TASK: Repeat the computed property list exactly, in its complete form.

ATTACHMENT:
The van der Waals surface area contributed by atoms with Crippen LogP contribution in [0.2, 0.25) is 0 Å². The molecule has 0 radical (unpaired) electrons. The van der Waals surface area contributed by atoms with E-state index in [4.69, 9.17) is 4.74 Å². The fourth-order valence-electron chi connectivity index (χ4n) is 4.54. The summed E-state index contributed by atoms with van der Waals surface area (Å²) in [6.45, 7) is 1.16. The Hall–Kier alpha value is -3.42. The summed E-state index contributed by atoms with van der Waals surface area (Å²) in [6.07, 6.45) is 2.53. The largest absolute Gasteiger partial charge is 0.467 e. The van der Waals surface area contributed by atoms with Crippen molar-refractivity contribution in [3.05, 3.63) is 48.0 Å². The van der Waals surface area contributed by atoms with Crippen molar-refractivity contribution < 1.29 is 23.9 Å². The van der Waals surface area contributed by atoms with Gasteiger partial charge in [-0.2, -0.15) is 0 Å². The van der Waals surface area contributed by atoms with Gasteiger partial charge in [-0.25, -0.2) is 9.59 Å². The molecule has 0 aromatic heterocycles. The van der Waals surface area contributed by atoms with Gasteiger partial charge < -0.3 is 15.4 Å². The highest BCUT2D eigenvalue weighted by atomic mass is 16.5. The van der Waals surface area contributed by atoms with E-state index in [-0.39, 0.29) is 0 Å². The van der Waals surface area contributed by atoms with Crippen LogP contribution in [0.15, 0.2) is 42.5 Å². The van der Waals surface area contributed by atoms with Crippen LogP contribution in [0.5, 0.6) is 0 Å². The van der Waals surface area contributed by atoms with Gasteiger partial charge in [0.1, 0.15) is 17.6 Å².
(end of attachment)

The van der Waals surface area contributed by atoms with Crippen LogP contribution in [0.2, 0.25) is 0 Å². The molecule has 0 radical (unpaired) electrons. The van der Waals surface area contributed by atoms with E-state index in [4.69, 9.17) is 4.74 Å². The fourth-order valence-electron chi connectivity index (χ4n) is 4.54. The summed E-state index contributed by atoms with van der Waals surface area (Å²) in [6.45, 7) is 1.16. The Hall–Kier alpha value is -3.42. The summed E-state index contributed by atoms with van der Waals surface area (Å²) in [6.07, 6.45) is 2.53. The largest absolute Gasteiger partial charge is 0.467 e. The van der Waals surface area contributed by atoms with Crippen molar-refractivity contribution in [3.05, 3.63) is 48.0 Å². The van der Waals surface area contributed by atoms with Crippen molar-refractivity contribution < 1.29 is 23.9 Å². The van der Waals surface area contributed by atoms with Gasteiger partial charge in [-0.2, -0.15) is 0 Å². The van der Waals surface area contributed by atoms with Gasteiger partial charge in [-0.25, -0.2) is 9.59 Å². The molecule has 0 aromatic heterocycles. The van der Waals surface area contributed by atoms with Gasteiger partial charge < -0.3 is 15.4 Å². The highest BCUT2D eigenvalue weighted by atomic mass is 16.5. The van der Waals surface area contributed by atoms with E-state index in [-0.39, 0.29) is 0 Å². The van der Waals surface area contributed by atoms with Crippen LogP contribution in [0.15, 0.2) is 42.5 Å². The van der Waals surface area contributed by atoms with Crippen LogP contribution in [0.5, 0.6) is 0 Å². The van der Waals surface area contributed by atoms with Gasteiger partial charge in [0.1, 0.15) is 17.6 Å².